30th July 2008

Beautiful! now my question.. after a long and long way in this world.. what was the most "amazing" to you? you are not a traveller you live in the world, because i cant feel you will come back one day.. who travel.. go.. but come back.. and this.. is not looks....
31st July 2008

Most bombed country on earth
hi,guys I think about it , There are at least 200 different types that include 500-3,000-lb bombs, anti-personnel and phosphorous devices, shells, exploding bullets, and mines. Most is of US origin and over thirty years old. It was not until mid-1997 that a proper audit of the problem was concluded by Handicap International.I was very surprised." Boon, 50, farms a two-hectare plot near Ban Nakok in Laos’s Mahaxay district, Khammouane Province. Rocky Colorado Treatment Centers
31st July 2008

Amazing report. I really enjoyed it. Surprised at the Americans and the bombing as there is no oil there.
31st July 2008

Need To Dig Further
Hey! Thanks for the comment. We love when people question our writings. Means that they read and put attention to it. I didn't understand properly your comment! Do you mean that USA hasn't admitted involvement in the secret war in Laos? USA says that all that USA made bombs dropped by USA military airplanes never existed? Sorry pal, we don't want to offend you or anyone, that's why we didn't discuss in our text if USA did had a reason or not, if there were other countries involved or not, or if the bombing was indiscriminate or not. The fact is: Laos is the most bombed country on earth and the vast majority of the bombs came from the USA. Your country has never suffered carpet bombing, Land Mines, etc. Think about the inocent people that had to endure all the bombing and now listen to USA deny involvement or resposability for the death of their children, partners, parents and friends. Come to Laos, see the fileds, the bombs, talk to the elderly locals and you will understand what we are talking about. Safe trips, Claudio and Fernando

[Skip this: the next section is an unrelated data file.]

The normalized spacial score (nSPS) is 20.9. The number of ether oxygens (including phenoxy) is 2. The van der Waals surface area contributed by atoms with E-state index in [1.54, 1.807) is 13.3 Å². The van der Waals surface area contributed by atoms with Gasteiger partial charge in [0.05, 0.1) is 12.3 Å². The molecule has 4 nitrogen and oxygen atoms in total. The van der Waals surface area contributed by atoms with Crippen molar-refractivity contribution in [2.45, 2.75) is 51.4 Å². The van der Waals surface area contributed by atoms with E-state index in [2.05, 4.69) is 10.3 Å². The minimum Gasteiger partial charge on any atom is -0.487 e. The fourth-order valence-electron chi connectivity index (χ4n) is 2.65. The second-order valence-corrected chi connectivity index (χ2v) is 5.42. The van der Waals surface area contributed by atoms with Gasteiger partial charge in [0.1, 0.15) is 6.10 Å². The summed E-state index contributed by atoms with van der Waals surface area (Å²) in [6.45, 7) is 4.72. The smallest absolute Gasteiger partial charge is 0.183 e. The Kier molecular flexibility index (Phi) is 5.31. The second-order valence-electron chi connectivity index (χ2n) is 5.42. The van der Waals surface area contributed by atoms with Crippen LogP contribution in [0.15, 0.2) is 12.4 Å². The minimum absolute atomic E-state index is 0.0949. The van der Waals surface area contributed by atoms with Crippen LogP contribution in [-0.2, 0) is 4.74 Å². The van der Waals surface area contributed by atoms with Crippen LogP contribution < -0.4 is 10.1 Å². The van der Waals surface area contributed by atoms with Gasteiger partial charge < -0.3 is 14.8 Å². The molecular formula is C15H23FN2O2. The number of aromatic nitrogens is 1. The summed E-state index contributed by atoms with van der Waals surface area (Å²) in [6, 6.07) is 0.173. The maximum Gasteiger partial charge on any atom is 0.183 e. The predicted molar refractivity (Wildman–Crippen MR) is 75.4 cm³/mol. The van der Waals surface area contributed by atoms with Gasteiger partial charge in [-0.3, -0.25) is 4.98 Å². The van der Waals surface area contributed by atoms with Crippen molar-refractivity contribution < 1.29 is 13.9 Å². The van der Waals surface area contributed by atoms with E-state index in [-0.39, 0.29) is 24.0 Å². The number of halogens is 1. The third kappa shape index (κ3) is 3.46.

31st July 2008

re: Need To Dig (Read?) Further
Hi, great blog on Laos along with some superb pictures. Definitely one of my favourite places to visit and one that I'll hopefully re-visit one day. In response to sapere18's comments, the USA's involvement in a secret war in Laos is well documented and accepted - see for a selection of independent references. Laos was considered a potential aid to North Viet Nam (as described by Eisenhower's Domino Theory). Laos' official status of neutrality (declared by both NVN and the USA) meant any involvement in Laos (by either country) had to be kept secret. The amounts of ordnance produced in the USA still found today is evidence enough. A trip to this beautiful country and reading around the subject will provide more information. Thanks again for the blog - and happy travels, guys.
3rd September 2008

Are ya'll still traveling? Whe are going to go back home? T
18th January 2009

your comments are nice but please learn how to use proper English... dios mio.
30th January 2009

Well, english is not my first language, and you can belive me I'm doing my best. By the way, in Brazil we don't speak spanish. (dios mio?)
8th July 2009

What an adventure!
Hi guys! I think you guys are the most experience group of adventure on the planet. You learned quick and adabt well to cope with any situation. Hope you are well and enjoy your trip. Ken